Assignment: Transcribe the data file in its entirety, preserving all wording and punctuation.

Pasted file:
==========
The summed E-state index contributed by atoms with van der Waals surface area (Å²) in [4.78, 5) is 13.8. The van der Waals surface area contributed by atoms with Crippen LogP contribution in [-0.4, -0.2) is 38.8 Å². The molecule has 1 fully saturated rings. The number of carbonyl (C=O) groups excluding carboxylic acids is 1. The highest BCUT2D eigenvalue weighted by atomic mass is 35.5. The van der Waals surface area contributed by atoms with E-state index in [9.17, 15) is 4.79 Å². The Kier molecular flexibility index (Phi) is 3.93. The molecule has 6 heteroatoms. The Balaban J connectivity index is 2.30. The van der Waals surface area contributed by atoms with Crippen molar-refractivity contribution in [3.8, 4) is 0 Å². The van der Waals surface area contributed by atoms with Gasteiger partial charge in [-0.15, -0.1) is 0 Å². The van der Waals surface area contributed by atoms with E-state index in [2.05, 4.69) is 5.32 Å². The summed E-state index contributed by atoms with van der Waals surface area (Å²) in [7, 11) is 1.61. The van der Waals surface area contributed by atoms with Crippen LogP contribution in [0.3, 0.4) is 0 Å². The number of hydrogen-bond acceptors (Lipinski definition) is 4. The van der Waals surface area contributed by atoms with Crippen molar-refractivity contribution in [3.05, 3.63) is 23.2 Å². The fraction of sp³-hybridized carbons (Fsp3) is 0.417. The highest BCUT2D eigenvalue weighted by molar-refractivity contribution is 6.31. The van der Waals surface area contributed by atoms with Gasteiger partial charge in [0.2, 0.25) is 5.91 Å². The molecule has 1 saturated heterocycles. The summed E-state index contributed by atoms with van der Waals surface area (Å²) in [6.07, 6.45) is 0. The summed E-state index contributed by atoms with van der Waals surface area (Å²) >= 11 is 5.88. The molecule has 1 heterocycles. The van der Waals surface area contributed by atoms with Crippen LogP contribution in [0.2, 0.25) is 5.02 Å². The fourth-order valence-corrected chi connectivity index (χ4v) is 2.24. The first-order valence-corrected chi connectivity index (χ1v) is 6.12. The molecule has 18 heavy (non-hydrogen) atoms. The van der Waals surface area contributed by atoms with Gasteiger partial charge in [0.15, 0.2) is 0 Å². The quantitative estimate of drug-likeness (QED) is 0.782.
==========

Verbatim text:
The summed E-state index contributed by atoms with van der Waals surface area (Å²) in [4.78, 5) is 13.8. The van der Waals surface area contributed by atoms with Crippen LogP contribution in [-0.4, -0.2) is 38.8 Å². The molecule has 1 fully saturated rings. The number of carbonyl (C=O) groups excluding carboxylic acids is 1. The highest BCUT2D eigenvalue weighted by atomic mass is 35.5. The van der Waals surface area contributed by atoms with E-state index in [9.17, 15) is 4.79 Å². The Kier molecular flexibility index (Phi) is 3.93. The molecule has 6 heteroatoms. The Balaban J connectivity index is 2.30. The van der Waals surface area contributed by atoms with Crippen molar-refractivity contribution in [3.8, 4) is 0 Å². The van der Waals surface area contributed by atoms with Gasteiger partial charge in [-0.15, -0.1) is 0 Å². The van der Waals surface area contributed by atoms with E-state index in [2.05, 4.69) is 5.32 Å². The summed E-state index contributed by atoms with van der Waals surface area (Å²) in [7, 11) is 1.61. The van der Waals surface area contributed by atoms with Crippen LogP contribution in [0.3, 0.4) is 0 Å². The number of hydrogen-bond acceptors (Lipinski definition) is 4. The van der Waals surface area contributed by atoms with Crippen molar-refractivity contribution in [3.05, 3.63) is 23.2 Å². The fraction of sp³-hybridized carbons (Fsp3) is 0.417. The highest BCUT2D eigenvalue weighted by molar-refractivity contribution is 6.31. The van der Waals surface area contributed by atoms with Gasteiger partial charge in [0.2, 0.25) is 5.91 Å². The molecule has 1 saturated heterocycles. The summed E-state index contributed by atoms with van der Waals surface area (Å²) in [6.07, 6.45) is 0. The summed E-state index contributed by atoms with van der Waals surface area (Å²) >= 11 is 5.88. The molecule has 1 heterocycles. The van der Waals surface area contributed by atoms with Crippen LogP contribution in [0.2, 0.25) is 5.02 Å². The fourth-order valence-corrected chi connectivity index (χ4v) is 2.24. The first-order valence-corrected chi connectivity index (χ1v) is 6.12. The molecule has 18 heavy (non-hydrogen) atoms. The van der Waals surface area contributed by atoms with Gasteiger partial charge in [0.15, 0.2) is 0 Å². The quantitative estimate of drug-likeness (QED) is 0.782.